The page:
UBS said on Wednesday that it was bringing back Sergio P. Ermotti, a former chief executive, as the Swiss banking giant prepares to take over Credit Suisse, its troubled rival.
The unexpected return of Mr. Ermotti, 62, who plans to start on April 5, comes as UBS faces the difficult work of absorbing Switzerland’s other banking titan after the government-brokered acquisition earlier this month. The deal was arranged hastily as Credit Suisse, tarred by decades of scandals, management upheavals and failed attempts at reform, finally succumbed to investors’ doubts about its ability to survive a global wave of turmoil in the banking sector.
From 2011 to 2020, Mr. Ermotti led a revival of UBS during a previous bout of restructuring, after the bank was laid low during the 2008 financial crisis by bad bets on mortgages and a 2011 trading scandal that cost the firm $2.3 billion. His strategy refocused UBS on its historical strength of managing the wealth of global elites, and away from the riskier, more volatile investment banking and trading businesses.
Now, he is charged with combining two longtime competitors, the biggest banks in Switzerland, in a process that is expected to involve the sensitive tasks of shutting down swaths of Credit Suisse’s investment banking operations and overseeing extensive layoffs in the banks’ overlapping divisions.
UBS’s share price rose about 2 percent.
The bank said its board made the decision to bring back Mr. Ermotti “in light of the new challenges and priorities facing UBS after the announcement of the acquisition.”
Colm Kelleher, UBS’s chairman, said in a statement: “With his unique experience, I am very confident that Sergio will deliver the successful integration that is so essential for both banks’ clients, employees and investors, and for Switzerland.”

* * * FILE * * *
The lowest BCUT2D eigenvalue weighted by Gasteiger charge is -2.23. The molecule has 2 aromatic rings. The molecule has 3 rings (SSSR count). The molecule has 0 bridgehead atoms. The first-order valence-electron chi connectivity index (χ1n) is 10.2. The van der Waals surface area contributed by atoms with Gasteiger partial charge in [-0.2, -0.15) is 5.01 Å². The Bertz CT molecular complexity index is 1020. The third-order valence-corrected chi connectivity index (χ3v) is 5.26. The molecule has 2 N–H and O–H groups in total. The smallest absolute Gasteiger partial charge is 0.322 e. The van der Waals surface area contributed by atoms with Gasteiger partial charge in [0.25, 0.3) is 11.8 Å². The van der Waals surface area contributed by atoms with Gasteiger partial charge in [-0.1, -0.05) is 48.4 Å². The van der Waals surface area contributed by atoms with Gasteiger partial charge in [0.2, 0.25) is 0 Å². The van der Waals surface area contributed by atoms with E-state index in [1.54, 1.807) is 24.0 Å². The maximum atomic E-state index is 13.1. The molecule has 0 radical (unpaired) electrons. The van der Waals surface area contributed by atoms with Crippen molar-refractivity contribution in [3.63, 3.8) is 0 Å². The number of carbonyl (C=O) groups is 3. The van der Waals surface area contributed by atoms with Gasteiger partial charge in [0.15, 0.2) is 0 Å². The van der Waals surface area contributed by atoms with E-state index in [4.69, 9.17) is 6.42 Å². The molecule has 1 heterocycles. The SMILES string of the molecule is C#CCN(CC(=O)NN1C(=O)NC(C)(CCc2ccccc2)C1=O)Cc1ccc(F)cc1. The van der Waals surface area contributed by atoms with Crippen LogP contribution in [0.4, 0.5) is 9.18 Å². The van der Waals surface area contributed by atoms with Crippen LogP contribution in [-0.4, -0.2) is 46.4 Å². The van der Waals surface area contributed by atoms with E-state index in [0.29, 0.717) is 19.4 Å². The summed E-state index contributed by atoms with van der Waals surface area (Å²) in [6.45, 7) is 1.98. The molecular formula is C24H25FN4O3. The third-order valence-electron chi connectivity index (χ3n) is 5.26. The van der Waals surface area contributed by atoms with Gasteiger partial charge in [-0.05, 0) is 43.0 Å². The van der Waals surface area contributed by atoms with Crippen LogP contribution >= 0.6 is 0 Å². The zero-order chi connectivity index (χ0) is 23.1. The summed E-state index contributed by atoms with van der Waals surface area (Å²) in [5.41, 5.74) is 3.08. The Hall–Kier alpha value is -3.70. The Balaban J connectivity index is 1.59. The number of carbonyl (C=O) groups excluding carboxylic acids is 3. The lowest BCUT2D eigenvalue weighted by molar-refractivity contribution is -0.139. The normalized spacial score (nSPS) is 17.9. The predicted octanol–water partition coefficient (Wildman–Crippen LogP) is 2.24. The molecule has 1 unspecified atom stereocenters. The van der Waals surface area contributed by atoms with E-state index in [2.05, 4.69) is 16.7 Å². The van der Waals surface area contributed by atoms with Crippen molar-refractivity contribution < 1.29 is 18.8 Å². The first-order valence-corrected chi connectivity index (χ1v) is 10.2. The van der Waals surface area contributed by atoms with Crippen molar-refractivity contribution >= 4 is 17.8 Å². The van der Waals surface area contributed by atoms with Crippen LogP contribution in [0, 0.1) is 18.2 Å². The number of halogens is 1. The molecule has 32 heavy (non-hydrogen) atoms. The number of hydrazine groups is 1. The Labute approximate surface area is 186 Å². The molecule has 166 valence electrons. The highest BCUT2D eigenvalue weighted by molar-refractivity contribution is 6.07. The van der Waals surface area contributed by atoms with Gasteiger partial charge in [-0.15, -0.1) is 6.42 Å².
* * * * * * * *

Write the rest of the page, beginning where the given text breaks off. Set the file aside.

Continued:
At a news conference on Wednesday, Mr. Kelleher said he began talking with Mr. Ermotti about a potential return last Monday, the day after the Credit Suisse deal was announced. After leaving UBS, Mr. Ermotti became chairman of Swiss Re. He plans to step down from that role shortly after the reinsurance group’s annual shareholder meeting in mid-April.
To underscore the size of the challenge now confronting UBS, Mr. Kelleher — who was Morgan Stanley’s chief financial officer during the 2008 financial crisis — said that the Credit Suisse deal was bigger than any struck during that last period of turmoil, given the banks’ scale. UBS and Credit Suisse are two of the 30 banks designated by regulators as “globally systemically important,” which subjects them to stricter rules and oversight.
Ralph Hamers, UBS’s current chief executive, will remain for an unspecified period as an adviser to help with the transition.
“I am of course sorry to leave UBS, but circumstances have changed in ways that none of us expected,” Mr. Hamers said in a statement. “I am stepping aside in the interests of the new combined entity and its stakeholders, including Switzerland and its financial sector.”